Changing your identity/product/mission/yadda constantly erodes any long-standing relationship -- making your incessant reinventions pretty-fricking-fruitless.

Think of Cousin-Vinny-Who-You've-Never-Seen in Years

  1. You last saw Vinny 15 years ago.
  2. You meet him for the first time since then.
  3. You kind-of-sort-of-like the new Vinny -- but you still prefer the Vinny-15-years-younger edition, because you have a stronger relationship with the younger one than the new reinvented one.


  1. Keep a unifying, consistent X.
  2. The longer a customer builds a relationship with X, the more he or she likes/hearts/loves it.
  3. If you're going to change something, do it subtly/cautiously/gradually -- while keeping what they like/heart/love intact as much as possible.

(X is everything your customer touches -- e.g., products, colors, uniforms, telephone numbers, customer service, etc.).

Warren Buffet Buys Brands for a Reason

Branding is absolutely crucial because it prevents you from competing directly on prices, features, smarts, technology -- which destroys your profit margins, and makes you likelier to see bankruptcy.

  • It's impossibly difficult to compete on prices.
  • It's impossibly difficult to compete on smarts.
  • It's impossibly difficult to compete on technology.
  • It's impossibly difficult to compete on features.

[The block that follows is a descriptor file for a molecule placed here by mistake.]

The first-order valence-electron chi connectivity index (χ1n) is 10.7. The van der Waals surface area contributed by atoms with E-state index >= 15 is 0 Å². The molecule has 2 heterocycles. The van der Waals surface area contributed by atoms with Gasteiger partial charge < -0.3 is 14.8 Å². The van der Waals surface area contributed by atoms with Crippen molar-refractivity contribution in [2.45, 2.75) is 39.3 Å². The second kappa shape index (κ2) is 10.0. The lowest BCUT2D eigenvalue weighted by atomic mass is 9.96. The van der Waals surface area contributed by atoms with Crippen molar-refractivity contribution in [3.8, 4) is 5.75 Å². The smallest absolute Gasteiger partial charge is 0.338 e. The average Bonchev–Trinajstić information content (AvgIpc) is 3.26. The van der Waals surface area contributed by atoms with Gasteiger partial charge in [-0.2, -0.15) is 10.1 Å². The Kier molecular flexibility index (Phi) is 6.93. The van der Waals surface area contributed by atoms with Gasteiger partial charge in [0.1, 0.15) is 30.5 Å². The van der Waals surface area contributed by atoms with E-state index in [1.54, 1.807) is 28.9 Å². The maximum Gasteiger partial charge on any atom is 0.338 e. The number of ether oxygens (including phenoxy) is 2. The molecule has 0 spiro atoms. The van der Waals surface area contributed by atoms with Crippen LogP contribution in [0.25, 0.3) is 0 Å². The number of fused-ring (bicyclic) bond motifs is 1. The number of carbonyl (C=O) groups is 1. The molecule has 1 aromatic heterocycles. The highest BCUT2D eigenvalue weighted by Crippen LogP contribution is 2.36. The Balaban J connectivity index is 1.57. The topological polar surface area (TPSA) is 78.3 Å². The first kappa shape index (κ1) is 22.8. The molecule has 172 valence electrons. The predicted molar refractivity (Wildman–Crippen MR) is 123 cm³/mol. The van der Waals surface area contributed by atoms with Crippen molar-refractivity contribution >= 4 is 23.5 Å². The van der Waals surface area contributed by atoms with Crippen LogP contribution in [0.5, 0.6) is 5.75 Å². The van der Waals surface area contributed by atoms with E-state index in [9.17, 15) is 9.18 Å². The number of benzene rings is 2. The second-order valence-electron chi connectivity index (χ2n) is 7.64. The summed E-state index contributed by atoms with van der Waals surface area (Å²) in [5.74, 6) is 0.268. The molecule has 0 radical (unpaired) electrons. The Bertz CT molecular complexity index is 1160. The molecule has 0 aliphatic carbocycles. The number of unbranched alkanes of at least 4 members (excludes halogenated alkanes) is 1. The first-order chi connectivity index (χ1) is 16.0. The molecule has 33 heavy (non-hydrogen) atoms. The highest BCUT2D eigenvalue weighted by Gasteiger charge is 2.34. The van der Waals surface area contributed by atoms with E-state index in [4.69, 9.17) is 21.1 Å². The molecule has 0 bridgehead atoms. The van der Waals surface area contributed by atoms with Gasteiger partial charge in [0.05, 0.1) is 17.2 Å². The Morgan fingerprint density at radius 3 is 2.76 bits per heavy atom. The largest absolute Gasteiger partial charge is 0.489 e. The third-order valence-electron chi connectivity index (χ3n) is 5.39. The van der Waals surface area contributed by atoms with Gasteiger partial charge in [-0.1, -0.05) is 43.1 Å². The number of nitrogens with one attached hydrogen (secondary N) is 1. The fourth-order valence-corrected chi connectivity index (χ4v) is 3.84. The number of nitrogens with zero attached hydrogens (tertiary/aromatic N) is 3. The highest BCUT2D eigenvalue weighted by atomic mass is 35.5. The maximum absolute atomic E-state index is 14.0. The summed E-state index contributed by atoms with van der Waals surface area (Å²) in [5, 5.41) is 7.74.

The high maintenance of even attempting those things drastically increases your expenses -- eroding your margins.

  • Low margins = less room for error (which can destroy you if a bad economy hits).

If you're going to do just one thing to improve your company this year, do this: Brand your company.

Say it together now:

  • 'Branding is critically important for my company.'
  • 'Branding is critically important for my company.'
  • 'Branding is critically important for my company.'
  • 'Branding is critically important for my company.'
  • 'Branding is critically important for my company.'

BAM! HOORAY! HIGH-FIVE!!!!!!111one

The Cardinal Rule:

  • The more people build a relationship with X, the more they like X.


Posted on September 29

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  1. Bob wants to learn X.
  2. The minute he starts tackling something, he finds the material too difficult to grasp.
  3. He gives up forever.

His knowledge of X sucks.

Here's a better way to learn anything effectively:

  1. Get your feet wet.
  2. Eventually, the more you immerse yourself, the likelier you learn even more.
  3. Little-by-little, day-by-day, you become more proficient in the material.